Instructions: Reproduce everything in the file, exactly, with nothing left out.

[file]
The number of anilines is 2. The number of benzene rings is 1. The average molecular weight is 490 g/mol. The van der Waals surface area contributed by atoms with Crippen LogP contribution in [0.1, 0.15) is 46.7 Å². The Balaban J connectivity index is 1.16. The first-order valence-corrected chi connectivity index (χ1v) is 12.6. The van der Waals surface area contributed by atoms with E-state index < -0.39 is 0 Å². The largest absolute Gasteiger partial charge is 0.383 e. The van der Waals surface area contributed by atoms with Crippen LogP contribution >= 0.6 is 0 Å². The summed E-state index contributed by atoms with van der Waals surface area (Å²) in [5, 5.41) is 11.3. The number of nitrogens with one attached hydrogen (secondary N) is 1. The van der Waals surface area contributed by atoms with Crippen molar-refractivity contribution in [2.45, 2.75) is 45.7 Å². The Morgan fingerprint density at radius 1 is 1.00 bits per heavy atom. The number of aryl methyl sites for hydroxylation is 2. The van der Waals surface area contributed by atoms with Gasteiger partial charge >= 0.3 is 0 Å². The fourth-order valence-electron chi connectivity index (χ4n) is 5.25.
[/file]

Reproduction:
The number of anilines is 2. The number of benzene rings is 1. The average molecular weight is 490 g/mol. The van der Waals surface area contributed by atoms with Crippen LogP contribution in [0.1, 0.15) is 46.7 Å². The Balaban J connectivity index is 1.16. The first-order valence-corrected chi connectivity index (χ1v) is 12.6. The van der Waals surface area contributed by atoms with E-state index < -0.39 is 0 Å². The largest absolute Gasteiger partial charge is 0.383 e. The van der Waals surface area contributed by atoms with Crippen LogP contribution >= 0.6 is 0 Å². The summed E-state index contributed by atoms with van der Waals surface area (Å²) in [5, 5.41) is 11.3. The number of nitrogens with one attached hydrogen (secondary N) is 1. The van der Waals surface area contributed by atoms with Crippen molar-refractivity contribution in [2.45, 2.75) is 45.7 Å². The Morgan fingerprint density at radius 1 is 1.00 bits per heavy atom. The number of aryl methyl sites for hydroxylation is 2. The van der Waals surface area contributed by atoms with Gasteiger partial charge >= 0.3 is 0 Å². The fourth-order valence-electron chi connectivity index (χ4n) is 5.25.